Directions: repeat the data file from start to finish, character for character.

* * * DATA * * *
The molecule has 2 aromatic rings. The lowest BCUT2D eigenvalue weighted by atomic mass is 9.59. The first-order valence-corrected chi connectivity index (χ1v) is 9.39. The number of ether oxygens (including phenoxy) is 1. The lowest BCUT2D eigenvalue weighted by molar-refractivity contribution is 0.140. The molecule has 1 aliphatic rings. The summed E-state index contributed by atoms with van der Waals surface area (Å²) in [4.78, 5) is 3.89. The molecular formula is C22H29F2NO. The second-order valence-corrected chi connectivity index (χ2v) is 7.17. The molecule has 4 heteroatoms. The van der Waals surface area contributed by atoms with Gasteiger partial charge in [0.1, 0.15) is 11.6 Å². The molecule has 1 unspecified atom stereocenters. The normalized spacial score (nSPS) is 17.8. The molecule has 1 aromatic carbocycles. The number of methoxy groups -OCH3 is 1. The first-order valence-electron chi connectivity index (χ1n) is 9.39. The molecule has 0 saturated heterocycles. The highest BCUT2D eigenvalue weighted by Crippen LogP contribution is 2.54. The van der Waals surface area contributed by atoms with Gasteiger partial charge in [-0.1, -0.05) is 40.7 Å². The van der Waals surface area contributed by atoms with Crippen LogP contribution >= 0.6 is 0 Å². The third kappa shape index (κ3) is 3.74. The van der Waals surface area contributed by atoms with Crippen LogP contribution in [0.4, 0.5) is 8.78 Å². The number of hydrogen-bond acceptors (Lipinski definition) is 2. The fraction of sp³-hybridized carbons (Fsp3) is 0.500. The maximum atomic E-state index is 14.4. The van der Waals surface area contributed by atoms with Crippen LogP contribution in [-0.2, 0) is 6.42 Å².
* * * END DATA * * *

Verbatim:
The molecule has 2 aromatic rings. The lowest BCUT2D eigenvalue weighted by atomic mass is 9.59. The first-order valence-corrected chi connectivity index (χ1v) is 9.39. The number of ether oxygens (including phenoxy) is 1. The lowest BCUT2D eigenvalue weighted by molar-refractivity contribution is 0.140. The molecule has 1 aliphatic rings. The summed E-state index contributed by atoms with van der Waals surface area (Å²) in [4.78, 5) is 3.89. The molecular formula is C22H29F2NO. The second-order valence-corrected chi connectivity index (χ2v) is 7.17. The molecule has 4 heteroatoms. The van der Waals surface area contributed by atoms with Gasteiger partial charge in [0.1, 0.15) is 11.6 Å². The molecule has 1 unspecified atom stereocenters. The normalized spacial score (nSPS) is 17.8. The molecule has 1 aromatic carbocycles. The number of methoxy groups -OCH3 is 1. The first-order valence-electron chi connectivity index (χ1n) is 9.39. The molecule has 0 saturated heterocycles. The highest BCUT2D eigenvalue weighted by Crippen LogP contribution is 2.54. The van der Waals surface area contributed by atoms with Gasteiger partial charge in [-0.1, -0.05) is 40.7 Å². The van der Waals surface area contributed by atoms with Crippen LogP contribution >= 0.6 is 0 Å². The third kappa shape index (κ3) is 3.74. The van der Waals surface area contributed by atoms with Crippen LogP contribution in [0.4, 0.5) is 8.78 Å². The number of hydrogen-bond acceptors (Lipinski definition) is 2. The fraction of sp³-hybridized carbons (Fsp3) is 0.500. The maximum atomic E-state index is 14.4. The van der Waals surface area contributed by atoms with Crippen LogP contribution in [-0.2, 0) is 6.42 Å².